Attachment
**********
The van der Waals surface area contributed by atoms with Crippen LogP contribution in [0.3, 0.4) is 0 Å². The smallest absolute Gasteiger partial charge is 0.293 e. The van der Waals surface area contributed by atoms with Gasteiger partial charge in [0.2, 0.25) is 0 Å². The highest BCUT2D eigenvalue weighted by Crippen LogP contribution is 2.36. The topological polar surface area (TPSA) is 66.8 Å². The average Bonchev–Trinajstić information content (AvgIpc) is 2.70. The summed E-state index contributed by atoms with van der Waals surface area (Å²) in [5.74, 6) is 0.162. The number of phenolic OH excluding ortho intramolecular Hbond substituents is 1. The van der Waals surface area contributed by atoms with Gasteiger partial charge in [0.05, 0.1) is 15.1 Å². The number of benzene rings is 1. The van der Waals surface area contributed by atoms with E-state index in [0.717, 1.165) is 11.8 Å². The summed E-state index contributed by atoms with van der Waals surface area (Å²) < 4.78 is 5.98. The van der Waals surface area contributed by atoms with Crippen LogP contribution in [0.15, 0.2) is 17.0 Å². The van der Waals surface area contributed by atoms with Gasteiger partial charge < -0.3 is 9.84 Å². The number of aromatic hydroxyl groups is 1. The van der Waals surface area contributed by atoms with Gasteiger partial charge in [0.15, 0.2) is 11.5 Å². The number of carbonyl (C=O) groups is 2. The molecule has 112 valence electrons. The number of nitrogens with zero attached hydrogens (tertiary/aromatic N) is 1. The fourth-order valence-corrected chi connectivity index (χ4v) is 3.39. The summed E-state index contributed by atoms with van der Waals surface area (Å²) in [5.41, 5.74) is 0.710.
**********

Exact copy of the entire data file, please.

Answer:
The van der Waals surface area contributed by atoms with Crippen LogP contribution in [0.3, 0.4) is 0 Å². The smallest absolute Gasteiger partial charge is 0.293 e. The van der Waals surface area contributed by atoms with Gasteiger partial charge in [0.2, 0.25) is 0 Å². The highest BCUT2D eigenvalue weighted by Crippen LogP contribution is 2.36. The topological polar surface area (TPSA) is 66.8 Å². The average Bonchev–Trinajstić information content (AvgIpc) is 2.70. The summed E-state index contributed by atoms with van der Waals surface area (Å²) in [5.74, 6) is 0.162. The number of phenolic OH excluding ortho intramolecular Hbond substituents is 1. The van der Waals surface area contributed by atoms with Gasteiger partial charge in [0.05, 0.1) is 15.1 Å². The number of benzene rings is 1. The van der Waals surface area contributed by atoms with E-state index in [0.717, 1.165) is 11.8 Å². The summed E-state index contributed by atoms with van der Waals surface area (Å²) < 4.78 is 5.98. The van der Waals surface area contributed by atoms with Crippen LogP contribution in [0.15, 0.2) is 17.0 Å². The van der Waals surface area contributed by atoms with Gasteiger partial charge < -0.3 is 9.84 Å². The number of aromatic hydroxyl groups is 1. The van der Waals surface area contributed by atoms with Gasteiger partial charge in [0.15, 0.2) is 11.5 Å². The number of carbonyl (C=O) groups is 2. The molecule has 112 valence electrons. The number of nitrogens with zero attached hydrogens (tertiary/aromatic N) is 1. The fourth-order valence-corrected chi connectivity index (χ4v) is 3.39. The summed E-state index contributed by atoms with van der Waals surface area (Å²) in [5.41, 5.74) is 0.710.